UpdateBeijing says friendly Sino-US ties rely on one-China policy
Washington warned over its Taiwan stance after president-elect hints at making a course change
Beijing warned on Monday that its ties with the United States would be jeopardised if Washington did not stick to its stance that Taiwan is part of China.
Those who seek to damage the “one China” principle and harm China’s core interests are “lifting a rock only to drop it on their feet”, Chinese Foreign Minister Wang Yi said in comments carried on the Foreign Ministry’s website.
Watch: China warns Trump on Taiwan comments
Speaking separately, ministry spokesman Geng Shuang said China was “extremely concerned” about Trump’s comments that Washington did not necessarily have to stick to the one-China policy.
The remarks signalled that Beijing was seriously dismayed by US president-elect Donald Trump’s moves and rhetoric on Taiwan, observers said.
Later on Monday, White House spokesman Josh Earnest said the United States is committed to the “one China” principle and will not use the Taiwan issue to gain leverage in any dealings with Beijing.
“The United States does not view Taiwan and our relationship with Taiwan as a bargaining chip,” he told a daily briefing, calling Taiwan a “close partner.” “And bargaining that away is not something that this administration believes is our best interest.
“Disrupting this policy,” he said, “could have a disruptive effect on our ability to work with China in those areas where our interests do align. That reflects the high priority that China puts on the policy and on Taiwan.”
While Beijing would wait to see the actual policies that Trump implemented after his inauguration next month, it was expected to further squeeze Taiwan, they said.
“The one-China policy is the political foundation for the healthy development of the Sino-US relationship,” Geng said.
“If this foundation is disturbed, there are no grounds to talk about further developing the healthy and stable relationship between China and the US, and their bilateral cooperation in major aspects.”
In his remarks on Sunday, Trump asked whether the US should stick to the one-China policy if Beijing did not make concessions on trade and other issues.
Watch: Trump questions continuing one-China policy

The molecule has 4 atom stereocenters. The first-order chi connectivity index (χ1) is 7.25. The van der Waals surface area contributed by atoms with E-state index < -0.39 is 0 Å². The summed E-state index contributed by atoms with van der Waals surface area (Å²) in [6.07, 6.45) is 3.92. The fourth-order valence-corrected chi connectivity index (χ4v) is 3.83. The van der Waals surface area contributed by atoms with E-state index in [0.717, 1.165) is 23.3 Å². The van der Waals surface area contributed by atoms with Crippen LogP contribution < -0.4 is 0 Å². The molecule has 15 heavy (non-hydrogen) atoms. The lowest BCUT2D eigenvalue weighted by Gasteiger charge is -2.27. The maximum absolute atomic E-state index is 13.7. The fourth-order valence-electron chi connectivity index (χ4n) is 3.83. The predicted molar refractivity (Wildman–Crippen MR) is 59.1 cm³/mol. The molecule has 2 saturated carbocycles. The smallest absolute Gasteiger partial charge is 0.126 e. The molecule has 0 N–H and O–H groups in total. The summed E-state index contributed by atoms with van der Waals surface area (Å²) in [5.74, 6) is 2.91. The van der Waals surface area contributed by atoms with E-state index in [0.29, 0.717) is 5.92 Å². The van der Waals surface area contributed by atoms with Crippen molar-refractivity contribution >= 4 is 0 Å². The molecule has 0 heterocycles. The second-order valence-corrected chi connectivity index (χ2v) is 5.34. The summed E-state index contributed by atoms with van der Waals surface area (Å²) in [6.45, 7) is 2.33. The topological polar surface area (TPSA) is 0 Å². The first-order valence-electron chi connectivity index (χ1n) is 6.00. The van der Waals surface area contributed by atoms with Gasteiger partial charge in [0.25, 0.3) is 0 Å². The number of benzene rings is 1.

On December 2, Trump and Taiwanese President Tsai Ing-wen had a brief telephone conversation, breaking decades of US diplomatic protocol.
The US and China signed the Shanghai Communiqué in 1972, in which the US acknowledged that “all Chinese on either side of the Taiwan Strait maintain there is but one China and that Taiwan is a part of China”.
But the US has not recognised Beijing’s sovereignty over Taiwan.
Taiwan’s government remained cautious yesterday, declining to comment on Trump’s latest remarks, although some local legislators called for Tsai to decide if the policy of maintaining the cross-strait status quo was still valid.
Some observers said Trump was using Taiwan as a bargaining chip to exert pressure on Beijing over trade issues, but that Beijing would be unwilling to give in to such a tactic.
“If Trump discusses the trade issues separately, China might be willing to make a compromise and reach a deal,” said Zhang Baohui, a China security specialist at Hong Kong’s Lingnan University. “But to put Taiwan and one China on the table, Beijing will definitely firmly reject that.”
Liu Xiangping, the deputy director of the Institute of Taiwan Studies at Nanjing University, said Beijing would put more pressure on Taiwan.
“The moves by Trump will push the mainland to be more determined and quicker to handle Taiwan affairs,” Liu said.
“There are many tools the mainland can use to further squeeze Taiwan.”
Linking Taiwan affairs to trade issues would not help to ease economic friction between China and the US, but would add political obstacles, Liu added.
Xu Guangyu, a retired major general of the People’s Liberation Army, said Trump had stepped on China’s red line and that Beijing would react.
“China has been carefully preparing for it, and is prepared for the worst,” he said. “After all, Trump has not been inaugurated. China will certainly get ready militarily, but in a low key way. We will not lower our guard, though.”
Chinese state media went on the offensive yesterday over Trump’s remarks, slamming the US president-elect for being “as ignorant as a child in terms of foreign policy”.
However, Xue Li, a researcher at the Chinese Academy of Social Sciences, said Trump would not be hard to deal with for Beijing.
“He is a businessman and his family has business interests in the mainland, which are for sure bigger than what Taiwan could give,” Xue said.
Additional reporting by Lawrence Chung and Teddy Ng